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The Top Report on Billy Budd Essays

"Truth's 'Ragged Edges': A Phenomenological Inquiry into the Captain Vere-Billy Relationship in Melville's Billy Budd, Sailor." Studiesin the Humanities 19.1 (1992): 11-26.

The Simple Billy Budd Essays Approach

In the beginning of the novel, Melville portrays each character with distinct personality; Billy Budd is represented as the simple-minded sailor, Claggart is viewed as the villain, and Captain Vere is seen as the honorable superior of the ship.

Melville's Billy Budd and the Critics.

Yet, by the time he began writing Billy Budd, Sailor in 1888, Melville must have tempered this view, for Billy Budd depicts the inevitable destruction of a man who is all heart but who utterly lacks insight.

Free Billy Budd papers, essays, and research papers.

The protagonist in the novel is Billy Budd. The experiences that Billy undergoes throughout the novel parallel what Jesus Christ endured in his life. Melville characterizes Billy Budd as an innocent man physically and mentally. The first feature sailors would notice about Billy were his schoolboy features, with blond hair and blue eyes. His suave looks caused some people to refer to him as "the handsome sailor"(16). Most often sailors were scurvy men, quite of...

Essay/Term paper: Critical essay on melville's billy budd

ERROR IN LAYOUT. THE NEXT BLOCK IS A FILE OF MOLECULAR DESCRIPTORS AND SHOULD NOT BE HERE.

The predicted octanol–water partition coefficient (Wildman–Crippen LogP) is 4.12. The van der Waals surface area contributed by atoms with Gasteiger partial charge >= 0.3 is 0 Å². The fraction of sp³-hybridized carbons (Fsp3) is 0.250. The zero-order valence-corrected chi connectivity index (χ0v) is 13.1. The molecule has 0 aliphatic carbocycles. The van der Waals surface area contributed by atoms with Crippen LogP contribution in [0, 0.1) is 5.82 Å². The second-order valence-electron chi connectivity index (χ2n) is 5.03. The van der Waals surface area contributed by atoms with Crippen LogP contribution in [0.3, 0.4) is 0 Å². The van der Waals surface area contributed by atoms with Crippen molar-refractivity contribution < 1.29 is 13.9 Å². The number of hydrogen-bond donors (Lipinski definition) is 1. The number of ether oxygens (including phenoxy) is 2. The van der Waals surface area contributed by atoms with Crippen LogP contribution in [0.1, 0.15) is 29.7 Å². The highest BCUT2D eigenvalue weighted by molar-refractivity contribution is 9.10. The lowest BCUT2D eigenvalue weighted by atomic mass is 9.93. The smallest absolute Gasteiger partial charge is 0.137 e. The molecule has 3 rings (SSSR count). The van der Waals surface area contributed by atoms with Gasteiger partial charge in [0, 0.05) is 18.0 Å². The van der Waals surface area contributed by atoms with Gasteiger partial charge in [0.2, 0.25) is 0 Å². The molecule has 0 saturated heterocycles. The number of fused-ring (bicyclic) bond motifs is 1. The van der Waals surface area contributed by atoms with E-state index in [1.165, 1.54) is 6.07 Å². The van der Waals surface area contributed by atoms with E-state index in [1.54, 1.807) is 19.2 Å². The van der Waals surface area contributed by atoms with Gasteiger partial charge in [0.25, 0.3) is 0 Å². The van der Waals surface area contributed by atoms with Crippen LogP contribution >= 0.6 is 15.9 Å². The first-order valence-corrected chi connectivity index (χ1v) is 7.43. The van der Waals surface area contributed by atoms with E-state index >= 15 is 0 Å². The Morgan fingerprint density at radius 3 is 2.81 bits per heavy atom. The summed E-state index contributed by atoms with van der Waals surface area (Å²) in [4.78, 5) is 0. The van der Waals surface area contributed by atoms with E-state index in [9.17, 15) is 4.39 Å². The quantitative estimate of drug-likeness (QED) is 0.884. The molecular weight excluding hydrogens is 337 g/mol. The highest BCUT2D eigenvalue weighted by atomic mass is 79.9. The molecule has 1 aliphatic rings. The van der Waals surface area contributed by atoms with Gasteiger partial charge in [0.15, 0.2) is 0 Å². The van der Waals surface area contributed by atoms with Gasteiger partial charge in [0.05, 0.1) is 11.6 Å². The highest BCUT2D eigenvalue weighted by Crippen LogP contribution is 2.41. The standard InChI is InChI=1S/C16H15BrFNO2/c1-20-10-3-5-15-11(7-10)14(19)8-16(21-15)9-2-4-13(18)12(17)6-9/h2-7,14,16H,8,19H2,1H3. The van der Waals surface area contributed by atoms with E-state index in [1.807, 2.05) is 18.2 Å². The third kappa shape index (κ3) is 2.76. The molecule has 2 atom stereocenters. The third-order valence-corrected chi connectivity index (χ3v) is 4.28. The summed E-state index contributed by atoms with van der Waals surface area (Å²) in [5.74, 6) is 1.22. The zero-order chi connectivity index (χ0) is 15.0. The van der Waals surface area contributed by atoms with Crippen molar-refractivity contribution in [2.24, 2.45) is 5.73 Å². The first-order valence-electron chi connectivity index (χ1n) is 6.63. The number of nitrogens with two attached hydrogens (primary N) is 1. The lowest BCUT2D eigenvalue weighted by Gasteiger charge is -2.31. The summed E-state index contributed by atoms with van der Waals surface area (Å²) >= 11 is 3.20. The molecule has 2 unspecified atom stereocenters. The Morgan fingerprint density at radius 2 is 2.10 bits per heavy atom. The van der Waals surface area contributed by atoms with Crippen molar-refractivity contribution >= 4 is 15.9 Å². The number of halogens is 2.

Charles Reich's assessment of the conflict in Billy Budd focuses on the Distinction between the laws of society and the laws of nature. Human law says That men are «the sum total of their actions, and no more.» Reich uses this as a Basis for his assertion that Billy is innocent in what he is, not what he does. The point of the novel is therefore not to analyze the good and evil in Billy or Claggart, but to put the reader in the position of Captain Vere, who must Interpret the laws of both man and nature.Reich supports Vere's decision to hang Billy. In defense of this he Alludes to a famous English court case, in which three men were accused of Murder. However, the circumstances which led them to murder were beyond their Control; they had been stranded at sea and forced to kill and eat their fourth Companion, who had fallen ill and was about to die anyway. The Judge, Lord Coleridge, found them guilty because «law cannot follow nature's principle of Self-preservation.» In other words, necessity is not a justification for killing, Even when this necessity is beyond human control. Since Billy is unable to Defend himself verbally, he «responds to pure nature, and the dictates of Necessity» by lashing out at Claggart. I agree with Reich's notion that Vere was Correct in hanging Billy, and that it is society, not Vere, who should be Criticized for this judgement; for Vere is forced to reject the urgings of his Own heart and his values to comply with the binding laws of man. First, the moral issue aside, Captain Vere had no choice but to convict Billy. As captain of a ship under pressure of war and the constant threat of Mutiny, Vere had to act swiftly. Also, as captain, Vere had the responsibility Of making sure the laws were strictly enforced, including the Mutiny Act. Although Vere knew in his heart Billy was innocent, Billy's actions had to be Punished. For Vere to have acquitted Billy would mean that he had placed the Divine law of nature above the laws he was bound to enforce as captain of a British ship. Although this would have been morally right, who is to say where To draw the line? This rhetorical question is what Melville wants his readers to Think about. Melville could have easily written in the plot that Vere went along With the captain's suggestion to call witnesses. With the testimonies of Dansker, The afterguardsman, and Squeak, Billy could have been cleared of the mutiny Charge. But I agree with Reich that Melville wanted to use Billy as an example Of the flaws in the laws of society; that they do not take into account the laws Of nature. However, until we reform our laws in such a way that we cannot be Punished for something out of our control, we cannot expect the laws to be Interpreted that way.